Osteoporosis literally means “porous bone” and is a disease that causes progressive bone loss. This bones loss can be associated with increased risk of fractures. This is a disease that has the ability to develop unnoticed over the course of a number of years void of discomfort or symptoms…that is until a fracture occurs. One of the very first places that sufferers of Osteoporosis notice the effects is within their feet. Most often than not, the very first sign of the disease is a stress fracture within the foot.
With that in mind, there are a number of things that can be done in order to prevent the onset of the disease as well as slow its progression while protecting your feet from the threat of fracture. The following are the best methods/etc. for the protection and care of your feet regarding osteoporosis.
Vitamin D & Calcium
The building of strong bones and the creation of calcium reserves during your younger years is the very best investment that could be made for your future. Calcium levels that are inadequate during growth has been found to contribute to osteoporosis development later into life. Regardless of your health status or age, calcium is requires for healthy bones. This is an essential nutrient due to the fact that on a daily basis, the body loses calcium.
You will need to keep in mind that calcium does not have the sole ability to prevent the gradual loss of bone post menopause, but it will continuously play an integral role in the maintenance of bone quality. This is also true for those that may currently be suffering from osteoporosis or are in the mist of menopause. Therefore, increasing the intake of both vitamin D and calcium will decrease risk factors for the occurrence of a fracture, especially within the feet.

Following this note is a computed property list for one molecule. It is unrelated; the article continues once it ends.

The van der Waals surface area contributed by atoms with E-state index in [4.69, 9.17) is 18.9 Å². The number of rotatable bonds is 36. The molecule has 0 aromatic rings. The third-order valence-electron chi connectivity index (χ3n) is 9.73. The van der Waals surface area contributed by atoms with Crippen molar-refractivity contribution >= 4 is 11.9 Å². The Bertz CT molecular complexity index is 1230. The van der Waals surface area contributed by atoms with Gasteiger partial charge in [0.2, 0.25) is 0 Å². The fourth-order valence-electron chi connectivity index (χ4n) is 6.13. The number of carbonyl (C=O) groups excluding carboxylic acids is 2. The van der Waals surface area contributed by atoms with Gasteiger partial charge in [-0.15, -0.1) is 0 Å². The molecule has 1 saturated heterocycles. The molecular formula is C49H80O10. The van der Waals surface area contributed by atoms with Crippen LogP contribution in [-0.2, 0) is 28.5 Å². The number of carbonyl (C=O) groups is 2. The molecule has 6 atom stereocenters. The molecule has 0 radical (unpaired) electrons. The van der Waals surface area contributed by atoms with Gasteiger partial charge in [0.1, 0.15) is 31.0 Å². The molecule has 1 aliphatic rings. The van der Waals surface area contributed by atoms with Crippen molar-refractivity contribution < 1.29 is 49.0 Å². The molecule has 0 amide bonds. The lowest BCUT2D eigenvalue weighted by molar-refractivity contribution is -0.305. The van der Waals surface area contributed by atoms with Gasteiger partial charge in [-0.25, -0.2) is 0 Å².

Daily Calcium Recommendations According to Gender and Age
***This is in accordance with the National Academy of Sciences***
- Females & Males ages 9 to 18 → 1,300 mg daily
- Females & Males ages 19 to 50 → 1,000mg daily
- Nursing/pregnant women up to age 18 → 1,300 mg daily
- Nursing/pregnant women ages 19 to 50 → 1,000mg daily
- ALL age 50 and above → 1,200 mg daily
Dairy products that include cheese and yogurt are exceptional sources of calcium. For instance, a single eight ounce glass of milk will provide your body with an estimated 300mg of calcium. Non-dairy items that are high in calcium include the following:
- Collard greens
- Misc. green leafy vegetables sardines with bones
Do keep in mind that it can be difficult to consume the proper amounts from food alone, therefore dietary supplements can be quite helpful in this regard. Before adding a dietary supplement to your health regimen, it is imperative that you consult a medical profession first.
Vitamin D assists your body with the absorption of calcium. It is recommended that you consume 400 IU to 1,000 IU of vitamin D daily. Do note that a single glass of milk can deliver 100 IU to your body. Vitamin supplements are great sources of vitamin D, especially if your current diet does not currently contain an adequate amount. You will need to consult medical professional before incorporating a supplement into your health regimen. This is especially so given that amounts that exceed 2,000IU daily can become toxic.
Engage in Regular Exercise
Your muscles are not the only parts of your body that need to be exercised in order to remain strong. Regardless of your current age, exercise has the ability to minimize the loss of bone while deliver a variety of benefits to your health. According to a number of medical professionals, a regimen of moderate exercise (an average of 3 to 4 times per week) is an effective method of both managing as well as preventing osteoporosis.
The very best exercises for this ailment are weight bearing, which includes the following:
- Climbing stairs
- Treadmill exercises
- Weight lifting
Should you adhere to the information above, your feet will be well equipped to remain fracture free as you age.